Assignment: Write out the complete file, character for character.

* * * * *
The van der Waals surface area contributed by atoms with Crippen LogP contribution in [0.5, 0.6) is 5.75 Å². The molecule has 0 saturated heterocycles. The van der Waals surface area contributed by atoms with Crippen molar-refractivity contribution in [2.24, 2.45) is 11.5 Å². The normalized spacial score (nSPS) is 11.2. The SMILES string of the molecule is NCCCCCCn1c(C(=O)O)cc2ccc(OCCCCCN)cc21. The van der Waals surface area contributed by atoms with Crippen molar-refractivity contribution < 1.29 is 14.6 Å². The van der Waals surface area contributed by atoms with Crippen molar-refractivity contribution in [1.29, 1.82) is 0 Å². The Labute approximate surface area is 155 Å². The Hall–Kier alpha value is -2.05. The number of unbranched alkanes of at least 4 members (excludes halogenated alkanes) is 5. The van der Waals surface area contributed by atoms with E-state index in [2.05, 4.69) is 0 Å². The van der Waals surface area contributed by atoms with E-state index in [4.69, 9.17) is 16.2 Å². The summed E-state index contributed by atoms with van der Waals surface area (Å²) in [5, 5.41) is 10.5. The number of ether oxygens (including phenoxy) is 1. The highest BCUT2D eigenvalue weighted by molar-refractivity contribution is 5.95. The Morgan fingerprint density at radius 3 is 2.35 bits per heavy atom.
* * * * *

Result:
The van der Waals surface area contributed by atoms with Crippen LogP contribution in [0.5, 0.6) is 5.75 Å². The molecule has 0 saturated heterocycles. The van der Waals surface area contributed by atoms with Crippen molar-refractivity contribution in [2.24, 2.45) is 11.5 Å². The normalized spacial score (nSPS) is 11.2. The SMILES string of the molecule is NCCCCCCn1c(C(=O)O)cc2ccc(OCCCCCN)cc21. The van der Waals surface area contributed by atoms with Crippen molar-refractivity contribution < 1.29 is 14.6 Å². The van der Waals surface area contributed by atoms with Crippen molar-refractivity contribution in [1.29, 1.82) is 0 Å². The Labute approximate surface area is 155 Å². The Hall–Kier alpha value is -2.05. The number of unbranched alkanes of at least 4 members (excludes halogenated alkanes) is 5. The van der Waals surface area contributed by atoms with E-state index in [2.05, 4.69) is 0 Å². The van der Waals surface area contributed by atoms with E-state index in [4.69, 9.17) is 16.2 Å². The summed E-state index contributed by atoms with van der Waals surface area (Å²) in [5, 5.41) is 10.5. The number of ether oxygens (including phenoxy) is 1. The highest BCUT2D eigenvalue weighted by molar-refractivity contribution is 5.95. The Morgan fingerprint density at radius 3 is 2.35 bits per heavy atom.